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India – Spring 2007

Journal 13

Amritsar’s grandeur was temporarily hidden from us on our arrival as rain had followed us on our journey from Dharamsala. With the rain clouds gone, we set off the next morning for the city’s main attraction: the Golden Temple. This temple is one of the most holy sites for Sikhs, making Amritsar somewhat of an unofficial capital. The Golden Temple is basically a rectangular box with the inside space taken up by a pool. Jutting into the middle of this pool of holy nectar is the actual temple structure, plated in gold (hence the name). Guru Nanak, the founder of Sikhism, believed in equality across castes, genders, vocations, etc. Thus, they express this with free meals for all at the temple, soup kitchen style. We, as frugal Mennonites, obviously embraced this opportunity. The only problem was that it displayed to all present at the meal my inability to sit cross-legged comfortably.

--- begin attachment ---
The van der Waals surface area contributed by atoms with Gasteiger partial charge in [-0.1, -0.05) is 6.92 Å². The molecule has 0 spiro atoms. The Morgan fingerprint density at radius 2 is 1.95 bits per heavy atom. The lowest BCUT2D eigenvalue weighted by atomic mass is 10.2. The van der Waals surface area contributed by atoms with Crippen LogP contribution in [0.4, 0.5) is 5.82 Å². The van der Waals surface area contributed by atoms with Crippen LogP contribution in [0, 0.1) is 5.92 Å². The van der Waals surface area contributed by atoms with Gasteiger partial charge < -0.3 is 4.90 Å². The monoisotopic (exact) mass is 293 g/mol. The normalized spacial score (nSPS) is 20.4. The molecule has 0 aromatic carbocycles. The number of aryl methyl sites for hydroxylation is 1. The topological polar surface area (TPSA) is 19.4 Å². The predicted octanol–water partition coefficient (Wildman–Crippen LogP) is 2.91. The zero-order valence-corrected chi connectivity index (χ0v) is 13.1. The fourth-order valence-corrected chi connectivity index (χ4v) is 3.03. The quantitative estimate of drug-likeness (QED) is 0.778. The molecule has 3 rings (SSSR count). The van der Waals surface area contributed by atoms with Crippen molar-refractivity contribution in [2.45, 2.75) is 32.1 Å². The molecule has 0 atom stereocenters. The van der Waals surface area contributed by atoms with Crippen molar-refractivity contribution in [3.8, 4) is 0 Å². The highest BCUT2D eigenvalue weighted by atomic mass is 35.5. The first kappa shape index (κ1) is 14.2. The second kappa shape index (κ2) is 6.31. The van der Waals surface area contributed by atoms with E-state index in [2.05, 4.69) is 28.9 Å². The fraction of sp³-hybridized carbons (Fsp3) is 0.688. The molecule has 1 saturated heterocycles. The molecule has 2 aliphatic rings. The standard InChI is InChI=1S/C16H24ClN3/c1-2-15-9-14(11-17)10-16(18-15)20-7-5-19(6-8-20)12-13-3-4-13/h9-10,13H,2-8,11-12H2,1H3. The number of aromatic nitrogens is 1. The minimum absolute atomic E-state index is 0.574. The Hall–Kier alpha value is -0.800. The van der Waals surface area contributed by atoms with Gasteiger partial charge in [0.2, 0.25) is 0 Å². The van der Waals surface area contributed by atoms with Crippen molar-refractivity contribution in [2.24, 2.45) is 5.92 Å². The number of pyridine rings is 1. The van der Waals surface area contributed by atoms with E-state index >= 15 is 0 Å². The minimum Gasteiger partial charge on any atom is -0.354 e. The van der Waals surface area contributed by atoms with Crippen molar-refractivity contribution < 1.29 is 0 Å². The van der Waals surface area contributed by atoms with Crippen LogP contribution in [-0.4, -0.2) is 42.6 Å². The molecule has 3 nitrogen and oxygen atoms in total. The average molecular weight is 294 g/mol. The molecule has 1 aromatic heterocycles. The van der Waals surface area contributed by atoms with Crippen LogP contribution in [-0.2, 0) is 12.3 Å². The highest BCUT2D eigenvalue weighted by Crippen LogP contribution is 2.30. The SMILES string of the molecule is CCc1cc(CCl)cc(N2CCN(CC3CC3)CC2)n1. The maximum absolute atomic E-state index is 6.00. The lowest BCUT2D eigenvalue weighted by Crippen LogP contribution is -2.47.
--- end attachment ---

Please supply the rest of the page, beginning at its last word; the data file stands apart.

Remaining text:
Afterwards, we had the opportunity to talk to some knowledgeable Sikhs who informed us about what Sikhism is. Sikh doctrine stands for one God, often stating that all are welcome. I found myself agreeing with most they had to say, yet they couldn’t hide their warrior caste background and militaristic history.

The following day we stopped at an art museum and a summer palace before heading out to Delhi by train in the evening. We said goodbye to the cold, the North, the beautiful mountains, and an awesome restaurant that served amazing Italian food.

- Greg Blosser